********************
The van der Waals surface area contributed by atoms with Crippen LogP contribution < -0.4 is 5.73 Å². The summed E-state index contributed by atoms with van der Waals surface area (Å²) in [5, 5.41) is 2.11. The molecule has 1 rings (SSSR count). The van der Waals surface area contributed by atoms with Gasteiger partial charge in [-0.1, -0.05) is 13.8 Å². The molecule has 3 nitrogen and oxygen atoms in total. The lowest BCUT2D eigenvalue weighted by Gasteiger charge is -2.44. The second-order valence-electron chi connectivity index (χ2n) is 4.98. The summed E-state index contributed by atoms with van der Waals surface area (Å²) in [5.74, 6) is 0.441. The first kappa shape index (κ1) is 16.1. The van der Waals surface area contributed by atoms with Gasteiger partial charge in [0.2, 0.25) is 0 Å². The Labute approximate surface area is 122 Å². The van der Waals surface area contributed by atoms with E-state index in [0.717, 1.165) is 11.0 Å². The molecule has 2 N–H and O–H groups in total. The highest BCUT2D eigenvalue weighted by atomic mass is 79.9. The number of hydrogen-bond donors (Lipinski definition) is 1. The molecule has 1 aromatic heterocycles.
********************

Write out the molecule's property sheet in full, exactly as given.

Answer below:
The van der Waals surface area contributed by atoms with Crippen LogP contribution < -0.4 is 5.73 Å². The summed E-state index contributed by atoms with van der Waals surface area (Å²) in [5, 5.41) is 2.11. The molecule has 1 rings (SSSR count). The van der Waals surface area contributed by atoms with Gasteiger partial charge in [-0.1, -0.05) is 13.8 Å². The molecule has 3 nitrogen and oxygen atoms in total. The lowest BCUT2D eigenvalue weighted by Gasteiger charge is -2.44. The second-order valence-electron chi connectivity index (χ2n) is 4.98. The summed E-state index contributed by atoms with van der Waals surface area (Å²) in [5.74, 6) is 0.441. The first kappa shape index (κ1) is 16.1. The van der Waals surface area contributed by atoms with Gasteiger partial charge in [0.2, 0.25) is 0 Å². The Labute approximate surface area is 122 Å². The van der Waals surface area contributed by atoms with E-state index in [0.717, 1.165) is 11.0 Å². The molecule has 2 N–H and O–H groups in total. The highest BCUT2D eigenvalue weighted by atomic mass is 79.9. The number of hydrogen-bond donors (Lipinski definition) is 1. The molecule has 1 aromatic heterocycles.